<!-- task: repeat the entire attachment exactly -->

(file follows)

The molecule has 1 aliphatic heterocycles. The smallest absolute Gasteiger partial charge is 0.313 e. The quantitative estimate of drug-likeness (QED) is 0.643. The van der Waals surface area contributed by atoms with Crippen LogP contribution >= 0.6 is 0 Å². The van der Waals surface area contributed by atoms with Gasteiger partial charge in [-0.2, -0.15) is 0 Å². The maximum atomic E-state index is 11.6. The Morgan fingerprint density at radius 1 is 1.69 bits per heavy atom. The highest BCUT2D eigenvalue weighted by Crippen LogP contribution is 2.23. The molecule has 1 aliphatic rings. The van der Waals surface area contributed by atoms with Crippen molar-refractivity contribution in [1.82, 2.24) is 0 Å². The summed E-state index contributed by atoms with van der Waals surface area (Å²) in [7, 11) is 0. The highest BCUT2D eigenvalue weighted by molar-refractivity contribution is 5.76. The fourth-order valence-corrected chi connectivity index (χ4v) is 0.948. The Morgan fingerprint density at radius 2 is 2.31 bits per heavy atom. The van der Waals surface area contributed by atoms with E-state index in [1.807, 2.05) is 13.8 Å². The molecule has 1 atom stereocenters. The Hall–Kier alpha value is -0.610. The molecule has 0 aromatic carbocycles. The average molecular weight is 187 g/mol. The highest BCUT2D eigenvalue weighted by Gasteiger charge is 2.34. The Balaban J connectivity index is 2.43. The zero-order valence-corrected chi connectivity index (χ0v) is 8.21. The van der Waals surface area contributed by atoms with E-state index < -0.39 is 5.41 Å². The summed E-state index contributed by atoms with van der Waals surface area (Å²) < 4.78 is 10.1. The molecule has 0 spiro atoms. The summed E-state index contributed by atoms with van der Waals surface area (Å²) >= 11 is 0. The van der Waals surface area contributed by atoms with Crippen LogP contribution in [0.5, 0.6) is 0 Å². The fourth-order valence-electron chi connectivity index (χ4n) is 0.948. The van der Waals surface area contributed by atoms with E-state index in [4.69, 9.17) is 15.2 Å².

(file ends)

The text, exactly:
The molecule has 1 aliphatic heterocycles. The smallest absolute Gasteiger partial charge is 0.313 e. The quantitative estimate of drug-likeness (QED) is 0.643. The van der Waals surface area contributed by atoms with Crippen LogP contribution >= 0.6 is 0 Å². The van der Waals surface area contributed by atoms with Gasteiger partial charge in [-0.2, -0.15) is 0 Å². The maximum atomic E-state index is 11.6. The Morgan fingerprint density at radius 1 is 1.69 bits per heavy atom. The highest BCUT2D eigenvalue weighted by Crippen LogP contribution is 2.23. The molecule has 1 aliphatic rings. The van der Waals surface area contributed by atoms with Crippen molar-refractivity contribution in [1.82, 2.24) is 0 Å². The summed E-state index contributed by atoms with van der Waals surface area (Å²) in [7, 11) is 0. The highest BCUT2D eigenvalue weighted by molar-refractivity contribution is 5.76. The fourth-order valence-corrected chi connectivity index (χ4v) is 0.948. The Morgan fingerprint density at radius 2 is 2.31 bits per heavy atom. The van der Waals surface area contributed by atoms with E-state index in [1.807, 2.05) is 13.8 Å². The molecule has 1 atom stereocenters. The Hall–Kier alpha value is -0.610. The molecule has 0 aromatic carbocycles. The average molecular weight is 187 g/mol. The highest BCUT2D eigenvalue weighted by Gasteiger charge is 2.34. The Balaban J connectivity index is 2.43. The zero-order valence-corrected chi connectivity index (χ0v) is 8.21. The van der Waals surface area contributed by atoms with E-state index < -0.39 is 5.41 Å². The summed E-state index contributed by atoms with van der Waals surface area (Å²) < 4.78 is 10.1. The molecule has 0 spiro atoms. The summed E-state index contributed by atoms with van der Waals surface area (Å²) >= 11 is 0. The van der Waals surface area contributed by atoms with Crippen LogP contribution in [0.5, 0.6) is 0 Å². The fourth-order valence-electron chi connectivity index (χ4n) is 0.948. The van der Waals surface area contributed by atoms with E-state index in [4.69, 9.17) is 15.2 Å².